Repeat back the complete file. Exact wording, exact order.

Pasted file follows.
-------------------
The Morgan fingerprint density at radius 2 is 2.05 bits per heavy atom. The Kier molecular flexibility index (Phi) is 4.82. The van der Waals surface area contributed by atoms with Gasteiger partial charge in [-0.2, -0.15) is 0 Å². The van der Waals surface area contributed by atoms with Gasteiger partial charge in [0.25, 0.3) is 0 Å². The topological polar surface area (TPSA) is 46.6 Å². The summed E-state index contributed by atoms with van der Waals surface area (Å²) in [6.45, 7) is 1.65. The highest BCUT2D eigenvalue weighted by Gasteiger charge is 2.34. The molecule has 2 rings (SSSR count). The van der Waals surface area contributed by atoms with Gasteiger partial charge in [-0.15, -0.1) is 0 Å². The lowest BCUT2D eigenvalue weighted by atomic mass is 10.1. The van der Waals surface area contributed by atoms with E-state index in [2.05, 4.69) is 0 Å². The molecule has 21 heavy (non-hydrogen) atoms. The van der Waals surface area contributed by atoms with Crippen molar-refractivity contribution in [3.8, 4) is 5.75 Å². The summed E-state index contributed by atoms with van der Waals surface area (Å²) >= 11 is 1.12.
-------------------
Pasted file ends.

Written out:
The Morgan fingerprint density at radius 2 is 2.05 bits per heavy atom. The Kier molecular flexibility index (Phi) is 4.82. The van der Waals surface area contributed by atoms with Gasteiger partial charge in [-0.2, -0.15) is 0 Å². The van der Waals surface area contributed by atoms with Gasteiger partial charge in [0.25, 0.3) is 0 Å². The topological polar surface area (TPSA) is 46.6 Å². The summed E-state index contributed by atoms with van der Waals surface area (Å²) in [6.45, 7) is 1.65. The highest BCUT2D eigenvalue weighted by Gasteiger charge is 2.34. The molecule has 2 rings (SSSR count). The van der Waals surface area contributed by atoms with Gasteiger partial charge in [-0.15, -0.1) is 0 Å². The lowest BCUT2D eigenvalue weighted by atomic mass is 10.1. The van der Waals surface area contributed by atoms with E-state index in [2.05, 4.69) is 0 Å². The molecule has 21 heavy (non-hydrogen) atoms. The van der Waals surface area contributed by atoms with Crippen molar-refractivity contribution in [3.8, 4) is 5.75 Å². The summed E-state index contributed by atoms with van der Waals surface area (Å²) >= 11 is 1.12.